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Mihalicz_MistakeIn most organizations, there is a strong temptation to try and simplify processes in the name of fairness and objectivity. The intent is to help create consistency in decision-making, which should make it easier for managers to do their work. While this is a worthy goal, too many procedures, checklists and tools can have negative consequences.

And while the reasoning is valid – the more objective you are, the more fair you are – many managers lack full capability to work in their jobs. Some are missing critical skills or fail to apply themselves, and HR departments feel the need to supplement them with tools to help them do their work.

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Simplicity Often Undermines Judgment

Einstein once said, “For every complex problem, there is a simple solution, and it is always wrong.” He was a firm believer in the notion that we should always try to make everything as simple as possible, but no simpler. True to his words, there’s real danger in simplifying organizational processes, because we often push too far. What we find is that many systems are too simple, too checklist-oriented and too procedural, which undermines the ability of managers to use judgment in making decisions.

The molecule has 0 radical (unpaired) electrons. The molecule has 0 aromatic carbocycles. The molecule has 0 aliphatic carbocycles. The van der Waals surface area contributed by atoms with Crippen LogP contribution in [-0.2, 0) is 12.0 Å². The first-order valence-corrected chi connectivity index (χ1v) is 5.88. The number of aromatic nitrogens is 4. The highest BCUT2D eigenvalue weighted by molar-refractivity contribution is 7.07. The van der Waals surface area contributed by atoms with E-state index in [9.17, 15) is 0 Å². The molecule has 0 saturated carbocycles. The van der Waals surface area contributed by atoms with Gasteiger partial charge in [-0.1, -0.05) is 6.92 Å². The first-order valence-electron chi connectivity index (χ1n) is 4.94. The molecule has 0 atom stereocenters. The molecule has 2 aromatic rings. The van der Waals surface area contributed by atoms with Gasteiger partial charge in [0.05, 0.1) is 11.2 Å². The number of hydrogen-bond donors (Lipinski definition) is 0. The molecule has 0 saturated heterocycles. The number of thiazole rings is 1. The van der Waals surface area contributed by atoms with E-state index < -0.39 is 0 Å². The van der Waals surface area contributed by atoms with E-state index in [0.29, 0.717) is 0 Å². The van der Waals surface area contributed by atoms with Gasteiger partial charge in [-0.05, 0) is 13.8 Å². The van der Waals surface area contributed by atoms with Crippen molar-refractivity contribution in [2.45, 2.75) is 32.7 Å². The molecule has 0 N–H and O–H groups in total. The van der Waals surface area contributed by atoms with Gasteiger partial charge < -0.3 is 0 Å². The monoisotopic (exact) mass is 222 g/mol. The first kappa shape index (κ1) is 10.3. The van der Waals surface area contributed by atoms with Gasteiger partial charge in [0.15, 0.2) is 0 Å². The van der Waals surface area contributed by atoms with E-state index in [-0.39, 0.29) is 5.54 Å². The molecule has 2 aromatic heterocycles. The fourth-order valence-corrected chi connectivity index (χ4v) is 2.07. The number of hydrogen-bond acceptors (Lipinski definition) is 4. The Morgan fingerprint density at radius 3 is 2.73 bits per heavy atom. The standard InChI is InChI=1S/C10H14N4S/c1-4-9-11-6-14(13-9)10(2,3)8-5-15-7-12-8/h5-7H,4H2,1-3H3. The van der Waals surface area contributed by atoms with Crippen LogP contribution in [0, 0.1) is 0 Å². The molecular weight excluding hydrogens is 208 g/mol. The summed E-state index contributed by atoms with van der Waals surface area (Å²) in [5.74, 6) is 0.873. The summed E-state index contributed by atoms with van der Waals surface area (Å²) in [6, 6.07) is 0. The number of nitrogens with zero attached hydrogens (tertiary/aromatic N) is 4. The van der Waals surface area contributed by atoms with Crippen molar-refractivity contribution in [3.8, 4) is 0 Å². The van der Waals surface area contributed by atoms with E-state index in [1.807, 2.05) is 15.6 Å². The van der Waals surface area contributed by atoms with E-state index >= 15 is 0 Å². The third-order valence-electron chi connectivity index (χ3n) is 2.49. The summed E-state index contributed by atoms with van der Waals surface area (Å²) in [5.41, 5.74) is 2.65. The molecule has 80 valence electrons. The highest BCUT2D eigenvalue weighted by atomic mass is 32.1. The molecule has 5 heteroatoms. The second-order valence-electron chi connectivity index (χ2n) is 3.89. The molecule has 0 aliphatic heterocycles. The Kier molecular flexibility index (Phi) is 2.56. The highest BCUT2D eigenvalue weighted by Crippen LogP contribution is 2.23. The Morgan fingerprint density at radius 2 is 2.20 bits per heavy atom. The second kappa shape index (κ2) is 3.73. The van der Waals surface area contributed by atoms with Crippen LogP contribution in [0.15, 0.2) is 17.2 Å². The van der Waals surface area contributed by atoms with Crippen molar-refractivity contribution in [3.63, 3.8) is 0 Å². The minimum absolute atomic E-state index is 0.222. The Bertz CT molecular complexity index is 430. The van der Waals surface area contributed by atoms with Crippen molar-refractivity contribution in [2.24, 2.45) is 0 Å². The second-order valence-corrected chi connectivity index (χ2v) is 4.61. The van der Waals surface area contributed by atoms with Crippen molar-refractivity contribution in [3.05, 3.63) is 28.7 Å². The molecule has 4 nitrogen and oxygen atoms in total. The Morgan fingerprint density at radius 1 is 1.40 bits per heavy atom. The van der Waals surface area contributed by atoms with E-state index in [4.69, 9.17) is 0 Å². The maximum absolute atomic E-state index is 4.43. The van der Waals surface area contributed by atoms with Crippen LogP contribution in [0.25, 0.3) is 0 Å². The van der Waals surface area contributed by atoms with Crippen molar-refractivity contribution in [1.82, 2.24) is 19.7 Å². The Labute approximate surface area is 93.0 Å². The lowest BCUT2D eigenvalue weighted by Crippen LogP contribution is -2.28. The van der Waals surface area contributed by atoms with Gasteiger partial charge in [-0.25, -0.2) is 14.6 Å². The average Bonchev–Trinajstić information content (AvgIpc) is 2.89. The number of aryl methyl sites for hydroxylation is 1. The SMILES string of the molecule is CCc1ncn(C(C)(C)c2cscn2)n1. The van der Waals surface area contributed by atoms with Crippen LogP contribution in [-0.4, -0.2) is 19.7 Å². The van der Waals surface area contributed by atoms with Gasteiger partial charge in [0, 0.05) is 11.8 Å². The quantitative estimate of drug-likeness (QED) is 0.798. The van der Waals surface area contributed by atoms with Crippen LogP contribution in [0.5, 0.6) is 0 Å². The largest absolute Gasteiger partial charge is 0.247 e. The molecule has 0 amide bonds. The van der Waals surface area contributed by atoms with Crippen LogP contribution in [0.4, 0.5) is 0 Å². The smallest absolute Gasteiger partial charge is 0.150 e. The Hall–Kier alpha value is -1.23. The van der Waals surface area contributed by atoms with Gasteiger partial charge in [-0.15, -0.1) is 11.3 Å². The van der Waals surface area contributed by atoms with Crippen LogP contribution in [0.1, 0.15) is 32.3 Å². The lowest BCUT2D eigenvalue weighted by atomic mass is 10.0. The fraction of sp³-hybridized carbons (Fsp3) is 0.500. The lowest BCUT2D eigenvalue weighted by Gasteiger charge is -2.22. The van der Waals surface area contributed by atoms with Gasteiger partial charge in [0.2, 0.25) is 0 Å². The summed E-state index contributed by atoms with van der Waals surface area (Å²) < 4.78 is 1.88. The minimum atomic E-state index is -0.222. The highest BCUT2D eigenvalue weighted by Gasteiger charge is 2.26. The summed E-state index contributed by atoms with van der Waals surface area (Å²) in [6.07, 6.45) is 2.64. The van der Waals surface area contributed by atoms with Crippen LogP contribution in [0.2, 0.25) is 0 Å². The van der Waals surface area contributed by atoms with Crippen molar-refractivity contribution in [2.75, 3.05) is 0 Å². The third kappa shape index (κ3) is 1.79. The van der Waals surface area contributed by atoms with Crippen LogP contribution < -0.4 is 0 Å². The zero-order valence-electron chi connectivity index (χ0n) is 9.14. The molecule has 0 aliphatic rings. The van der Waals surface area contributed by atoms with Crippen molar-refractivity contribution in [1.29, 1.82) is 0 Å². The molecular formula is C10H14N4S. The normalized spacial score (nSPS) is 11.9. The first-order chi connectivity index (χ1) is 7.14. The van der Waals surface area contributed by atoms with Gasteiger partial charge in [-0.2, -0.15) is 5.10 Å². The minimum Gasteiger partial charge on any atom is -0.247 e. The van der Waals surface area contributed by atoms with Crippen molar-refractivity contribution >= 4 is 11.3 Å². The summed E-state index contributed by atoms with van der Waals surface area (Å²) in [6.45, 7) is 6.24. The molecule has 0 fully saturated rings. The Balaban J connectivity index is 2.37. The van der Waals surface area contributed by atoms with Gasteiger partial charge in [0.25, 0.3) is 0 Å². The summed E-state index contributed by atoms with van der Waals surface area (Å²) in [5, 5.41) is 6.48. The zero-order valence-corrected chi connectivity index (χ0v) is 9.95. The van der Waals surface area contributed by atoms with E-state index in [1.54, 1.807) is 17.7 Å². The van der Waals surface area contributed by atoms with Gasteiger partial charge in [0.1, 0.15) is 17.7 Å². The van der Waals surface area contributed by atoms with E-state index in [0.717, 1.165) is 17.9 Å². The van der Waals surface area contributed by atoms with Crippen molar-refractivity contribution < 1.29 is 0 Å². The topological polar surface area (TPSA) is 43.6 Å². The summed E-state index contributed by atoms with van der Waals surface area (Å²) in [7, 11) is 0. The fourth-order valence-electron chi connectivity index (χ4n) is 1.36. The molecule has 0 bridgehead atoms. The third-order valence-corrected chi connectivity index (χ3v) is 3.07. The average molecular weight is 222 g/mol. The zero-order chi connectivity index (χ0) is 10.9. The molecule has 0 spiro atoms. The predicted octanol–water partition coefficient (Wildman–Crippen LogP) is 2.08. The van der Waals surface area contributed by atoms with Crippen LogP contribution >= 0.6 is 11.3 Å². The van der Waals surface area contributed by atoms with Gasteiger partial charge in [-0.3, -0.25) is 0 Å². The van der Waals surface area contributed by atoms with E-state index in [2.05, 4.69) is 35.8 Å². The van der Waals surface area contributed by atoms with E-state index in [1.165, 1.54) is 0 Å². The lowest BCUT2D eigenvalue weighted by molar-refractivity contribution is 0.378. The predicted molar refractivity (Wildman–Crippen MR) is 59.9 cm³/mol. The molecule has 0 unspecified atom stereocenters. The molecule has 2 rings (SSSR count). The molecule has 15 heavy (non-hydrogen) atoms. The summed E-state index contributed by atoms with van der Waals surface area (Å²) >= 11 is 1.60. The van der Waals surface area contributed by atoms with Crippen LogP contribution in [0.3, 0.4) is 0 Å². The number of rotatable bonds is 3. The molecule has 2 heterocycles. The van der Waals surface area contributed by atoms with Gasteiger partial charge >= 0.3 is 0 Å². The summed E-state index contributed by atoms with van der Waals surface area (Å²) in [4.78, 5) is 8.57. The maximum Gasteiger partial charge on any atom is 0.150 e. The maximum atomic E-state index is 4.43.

Human Dynamics and Complex Managerial Work

Checklists are fine for certain procedures, like when a mechanic has finished a repair job and needs to make sure he completed every step. However, when it comes to human dynamics and the process of managing, things are more complex. For example, during a performance review with an employee, there is seldom a finite list of things to discuss, but rather, a variety of ways to provide feedback. Managers need to have diagnostic capabilities to gather information and the ability to use their judgment to help the organization become more effective overall.

With performance management, for example, we want to ensure objective and fair treatment of employees. However, to the extent that we design tools to create objectivity, we undermine the ability of managers to use their diagnostic capabilities. Rather than try and replace the work, what we should be doing is making sure they have what they need to be effective, including the right context from their manager. The takeaway? We need to be careful in how we support our managers and cautious that in our efforts, we do not accidentally replace sound judgment with simplistic checklists.